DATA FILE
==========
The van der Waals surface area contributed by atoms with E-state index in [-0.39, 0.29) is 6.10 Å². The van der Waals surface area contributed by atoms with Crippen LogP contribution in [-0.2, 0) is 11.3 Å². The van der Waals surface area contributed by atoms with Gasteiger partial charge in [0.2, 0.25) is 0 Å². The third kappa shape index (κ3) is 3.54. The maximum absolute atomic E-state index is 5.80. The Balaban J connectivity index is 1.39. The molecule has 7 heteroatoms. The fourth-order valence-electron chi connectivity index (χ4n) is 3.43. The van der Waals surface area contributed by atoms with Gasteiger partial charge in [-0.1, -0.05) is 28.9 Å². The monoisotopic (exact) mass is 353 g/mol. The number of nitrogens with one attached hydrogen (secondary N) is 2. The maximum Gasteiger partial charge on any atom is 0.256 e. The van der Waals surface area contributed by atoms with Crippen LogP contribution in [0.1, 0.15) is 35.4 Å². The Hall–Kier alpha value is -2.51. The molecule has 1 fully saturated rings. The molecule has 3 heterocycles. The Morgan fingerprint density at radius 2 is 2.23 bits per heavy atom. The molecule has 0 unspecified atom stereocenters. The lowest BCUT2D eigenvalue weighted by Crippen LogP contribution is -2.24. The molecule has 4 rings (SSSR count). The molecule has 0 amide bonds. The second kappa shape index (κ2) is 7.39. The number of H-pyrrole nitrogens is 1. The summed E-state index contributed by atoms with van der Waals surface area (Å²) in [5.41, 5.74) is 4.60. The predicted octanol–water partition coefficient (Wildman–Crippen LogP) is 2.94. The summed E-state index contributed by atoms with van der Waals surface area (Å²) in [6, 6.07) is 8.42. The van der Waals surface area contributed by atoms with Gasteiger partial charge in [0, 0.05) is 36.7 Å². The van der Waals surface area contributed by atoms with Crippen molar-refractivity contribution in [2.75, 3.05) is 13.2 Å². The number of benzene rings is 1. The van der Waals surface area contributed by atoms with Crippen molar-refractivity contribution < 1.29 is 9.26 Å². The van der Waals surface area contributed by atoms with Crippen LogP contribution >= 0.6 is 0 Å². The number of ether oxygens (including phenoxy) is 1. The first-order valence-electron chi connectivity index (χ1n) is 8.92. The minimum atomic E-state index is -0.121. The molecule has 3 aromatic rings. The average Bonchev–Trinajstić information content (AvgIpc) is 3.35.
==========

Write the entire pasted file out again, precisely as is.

The van der Waals surface area contributed by atoms with E-state index in [-0.39, 0.29) is 6.10 Å². The van der Waals surface area contributed by atoms with Crippen LogP contribution in [-0.2, 0) is 11.3 Å². The van der Waals surface area contributed by atoms with Gasteiger partial charge in [0.2, 0.25) is 0 Å². The third kappa shape index (κ3) is 3.54. The maximum absolute atomic E-state index is 5.80. The Balaban J connectivity index is 1.39. The molecule has 7 heteroatoms. The fourth-order valence-electron chi connectivity index (χ4n) is 3.43. The van der Waals surface area contributed by atoms with Gasteiger partial charge in [-0.1, -0.05) is 28.9 Å². The monoisotopic (exact) mass is 353 g/mol. The number of nitrogens with one attached hydrogen (secondary N) is 2. The maximum Gasteiger partial charge on any atom is 0.256 e. The van der Waals surface area contributed by atoms with Crippen LogP contribution in [0.1, 0.15) is 35.4 Å². The Hall–Kier alpha value is -2.51. The molecule has 1 fully saturated rings. The molecule has 3 heterocycles. The Morgan fingerprint density at radius 2 is 2.23 bits per heavy atom. The molecule has 0 unspecified atom stereocenters. The lowest BCUT2D eigenvalue weighted by Crippen LogP contribution is -2.24. The molecule has 4 rings (SSSR count). The molecule has 0 amide bonds. The second kappa shape index (κ2) is 7.39. The number of H-pyrrole nitrogens is 1. The summed E-state index contributed by atoms with van der Waals surface area (Å²) in [5.41, 5.74) is 4.60. The predicted octanol–water partition coefficient (Wildman–Crippen LogP) is 2.94. The summed E-state index contributed by atoms with van der Waals surface area (Å²) in [6, 6.07) is 8.42. The van der Waals surface area contributed by atoms with Gasteiger partial charge in [0, 0.05) is 36.7 Å². The van der Waals surface area contributed by atoms with Crippen molar-refractivity contribution in [2.75, 3.05) is 13.2 Å². The number of benzene rings is 1. The van der Waals surface area contributed by atoms with Crippen molar-refractivity contribution < 1.29 is 9.26 Å². The van der Waals surface area contributed by atoms with Crippen LogP contribution >= 0.6 is 0 Å². The number of ether oxygens (including phenoxy) is 1. The first-order valence-electron chi connectivity index (χ1n) is 8.92. The minimum atomic E-state index is -0.121. The molecule has 3 aromatic rings. The average Bonchev–Trinajstić information content (AvgIpc) is 3.35.